78 Comments

Filed under Bioethics, Character, Government & Politics, Health and Medicine, Religion and Philosophy, Science & Technology, U.S. Society

Most Entertaining Ethics Alarms Discussion Ever: A Salute

Ethics Alarms now pauses in gratitude to give a stunned and admiration-filled salute to all the participants in the still perking comment donnybrook that has followed what I thought initially would be a minor, fairly obvious post about the ethics of vegetarians hosting a wedding reception and imposing a strict vegetarian menu despite the protests of their parents that some guests would be uncomfortable. Triggered by a first-time visitor, her unique perspective and her sometimes  cloying way of expressing it, what erupted has been a 375+ comment multi-party debate that had everything: wild analogies, accusations, counter-accusations, common sense, enlightenment, gibberish, creativity, hypocrisy, Eastern philosophy, tangents, 60′s nostalgia, humor (intentional and not), at least two terms I had never encountered before but will cherish forever—“deepity” and “wackaloon” —-and even some ethics. In addition to provocateur livvy1234, who has registered more than80  comments so far and enough words to comprise a novella, key combatants include Joe Fowler, Karla Marie Robinette, Brian, deery, Elizabeth I, Michael, Libby Torgeson, Joy, Jan Chapman…but especially tgt, the Ethics Alarms 2011 Commenter of the Year, who really has justified his title with gusto this time.

Thanks, everybody. What fun.

46 Comments

Filed under Etiquette and manners, The Internet

Ethics Hero: Kent Anthony Clemens, Bank Robber

With bank robbers, the bank alarms go off, but the ethics alarms don’t. This is the exception.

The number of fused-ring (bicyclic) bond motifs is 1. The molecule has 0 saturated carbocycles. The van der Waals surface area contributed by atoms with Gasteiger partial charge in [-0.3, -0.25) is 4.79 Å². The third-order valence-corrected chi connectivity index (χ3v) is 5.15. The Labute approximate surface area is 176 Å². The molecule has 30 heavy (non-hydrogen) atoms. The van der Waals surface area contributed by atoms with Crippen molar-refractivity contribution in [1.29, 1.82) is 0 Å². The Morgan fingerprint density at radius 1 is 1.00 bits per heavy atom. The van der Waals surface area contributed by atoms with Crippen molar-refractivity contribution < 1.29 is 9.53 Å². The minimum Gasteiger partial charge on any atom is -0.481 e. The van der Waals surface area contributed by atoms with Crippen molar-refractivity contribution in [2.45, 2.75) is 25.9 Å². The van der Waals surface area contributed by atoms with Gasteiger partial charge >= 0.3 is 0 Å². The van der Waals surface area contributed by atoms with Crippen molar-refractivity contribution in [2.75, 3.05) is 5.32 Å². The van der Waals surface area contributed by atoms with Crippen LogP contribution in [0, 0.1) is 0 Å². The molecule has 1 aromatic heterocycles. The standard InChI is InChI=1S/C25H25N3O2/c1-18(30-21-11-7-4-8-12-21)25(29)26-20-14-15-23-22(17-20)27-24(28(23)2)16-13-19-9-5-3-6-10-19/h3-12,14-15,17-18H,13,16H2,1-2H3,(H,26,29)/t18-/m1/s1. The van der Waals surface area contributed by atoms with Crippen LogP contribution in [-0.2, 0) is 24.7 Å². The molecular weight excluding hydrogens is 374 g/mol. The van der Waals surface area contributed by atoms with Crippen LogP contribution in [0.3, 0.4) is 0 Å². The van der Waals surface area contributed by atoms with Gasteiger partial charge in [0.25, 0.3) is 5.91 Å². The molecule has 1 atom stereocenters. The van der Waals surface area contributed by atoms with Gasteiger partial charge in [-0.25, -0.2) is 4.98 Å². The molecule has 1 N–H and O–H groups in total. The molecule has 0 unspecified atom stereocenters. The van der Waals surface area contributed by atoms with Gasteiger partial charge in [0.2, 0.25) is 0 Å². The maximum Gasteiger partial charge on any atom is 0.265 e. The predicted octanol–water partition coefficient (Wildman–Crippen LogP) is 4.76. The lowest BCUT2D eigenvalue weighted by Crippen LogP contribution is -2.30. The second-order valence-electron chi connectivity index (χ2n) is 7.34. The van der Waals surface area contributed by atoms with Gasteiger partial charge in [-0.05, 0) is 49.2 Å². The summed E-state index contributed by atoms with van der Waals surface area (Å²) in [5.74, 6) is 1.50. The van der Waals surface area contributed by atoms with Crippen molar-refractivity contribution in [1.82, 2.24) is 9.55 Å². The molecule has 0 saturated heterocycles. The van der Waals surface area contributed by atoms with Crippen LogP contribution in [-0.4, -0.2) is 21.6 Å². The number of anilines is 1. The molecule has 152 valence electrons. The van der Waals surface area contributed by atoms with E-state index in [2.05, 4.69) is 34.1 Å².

Proving that it’s never too late to do the right thing (well, almost never), Kent Anthony Clemens successfully robbed a bank in a small North Dakota town and escaped to Topeka, Kansas, where he gave much of the money to his sister. Then he felt bad about it and called 911, telling the police to come and arrest him.

Admittedly, this is a case in which the ethics alarms sounded a bit late, but they sounded nonetheless. The temptation is to minimize the virtue of Clemens’ conduct in turning himself in, because it just speeded up the inevitable, but that may not be the case. The news story notes that Williston, like many towns in North Dakota that have been victimized by vastly increased crime in the wake of the state’s oil boom, is strapped for law enforcement personnel and overwhelmed with unsolved cases. The amount Clemens stole wasn’t much ($700), and it’s not unlikely that he would have gotten away with his heist. But there he was when police arrived in response to his call, sitting on his front porch wearing the same outfit that surveillance cameras showed him in when he knocked over the Gates City Bank. Continue reading

7 Comments

Filed under Character, Ethics Heroes, Law & Law Enforcement

Unethical Quote of the Week: Yahoo Washington Bureau Chief David Chalian

“[Mitt Romney and the GOP] are happy to have a party with black people drowning.”

-Yahoo! Washington Bureau Chief David Chalian, caught on an open mike during the Republican National Convention and broadcast live. Chalian was promptly fired.

I didn’t believe it, to be honest. When I stumbled upon Rush Limbaugh ranting about how the broadcast media was trying to make the case that the Republicans should cancel their convention because of Hurricane Isaac heading to Louisiana, that it was callous and insensitive for them not to, I thought Rush was having one of his increasingly frequent paranoid moments. Yet incredibly, he was not. I personally heard the theme echoed on ABC, on CNN, on NBC and, of course on MSNBC, the latter repeatedly. How “awkward” it was going to be for the GOP to be “having a party” while people were again suffering in New Orleans. How hard it was going to be to explain, how “bad it would look.” Then came Chalian’s gaffe, which was, it is clear, not a sudden Pazuzu moment, but a symptomatic one, as he felt comfortable enough in a thoroughly hateful anti-Republican media culture to make his absurd and insulting comment. Continue reading